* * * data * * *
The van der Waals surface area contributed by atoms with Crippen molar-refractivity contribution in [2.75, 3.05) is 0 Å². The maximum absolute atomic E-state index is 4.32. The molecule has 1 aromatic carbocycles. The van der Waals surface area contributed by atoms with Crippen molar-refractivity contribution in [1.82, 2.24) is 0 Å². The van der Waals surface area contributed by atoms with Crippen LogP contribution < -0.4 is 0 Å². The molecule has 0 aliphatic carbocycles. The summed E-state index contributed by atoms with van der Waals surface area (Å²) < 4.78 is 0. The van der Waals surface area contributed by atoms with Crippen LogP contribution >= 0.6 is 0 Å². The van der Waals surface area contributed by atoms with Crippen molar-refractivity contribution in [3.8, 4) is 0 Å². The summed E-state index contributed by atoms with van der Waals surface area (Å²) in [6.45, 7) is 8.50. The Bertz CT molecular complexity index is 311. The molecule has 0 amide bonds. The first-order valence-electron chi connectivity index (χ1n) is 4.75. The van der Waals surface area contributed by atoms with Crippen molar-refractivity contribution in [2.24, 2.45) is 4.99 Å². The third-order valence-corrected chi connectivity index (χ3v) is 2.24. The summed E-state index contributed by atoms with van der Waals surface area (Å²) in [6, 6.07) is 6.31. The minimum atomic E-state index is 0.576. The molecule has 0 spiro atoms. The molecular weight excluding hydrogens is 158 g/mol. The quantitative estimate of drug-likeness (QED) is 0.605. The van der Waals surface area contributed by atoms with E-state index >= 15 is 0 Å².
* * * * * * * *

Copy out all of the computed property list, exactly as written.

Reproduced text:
The van der Waals surface area contributed by atoms with Crippen molar-refractivity contribution in [2.75, 3.05) is 0 Å². The maximum absolute atomic E-state index is 4.32. The molecule has 1 aromatic carbocycles. The van der Waals surface area contributed by atoms with Crippen molar-refractivity contribution in [1.82, 2.24) is 0 Å². The van der Waals surface area contributed by atoms with Crippen LogP contribution < -0.4 is 0 Å². The molecule has 0 aliphatic carbocycles. The summed E-state index contributed by atoms with van der Waals surface area (Å²) < 4.78 is 0. The van der Waals surface area contributed by atoms with Crippen LogP contribution >= 0.6 is 0 Å². The van der Waals surface area contributed by atoms with Crippen molar-refractivity contribution in [3.8, 4) is 0 Å². The summed E-state index contributed by atoms with van der Waals surface area (Å²) in [6.45, 7) is 8.50. The Bertz CT molecular complexity index is 311. The molecule has 0 amide bonds. The first-order valence-electron chi connectivity index (χ1n) is 4.75. The van der Waals surface area contributed by atoms with Crippen molar-refractivity contribution in [2.24, 2.45) is 4.99 Å². The third-order valence-corrected chi connectivity index (χ3v) is 2.24. The summed E-state index contributed by atoms with van der Waals surface area (Å²) in [6, 6.07) is 6.31. The minimum atomic E-state index is 0.576. The molecule has 0 spiro atoms. The molecular weight excluding hydrogens is 158 g/mol. The quantitative estimate of drug-likeness (QED) is 0.605. The van der Waals surface area contributed by atoms with E-state index >= 15 is 0 Å².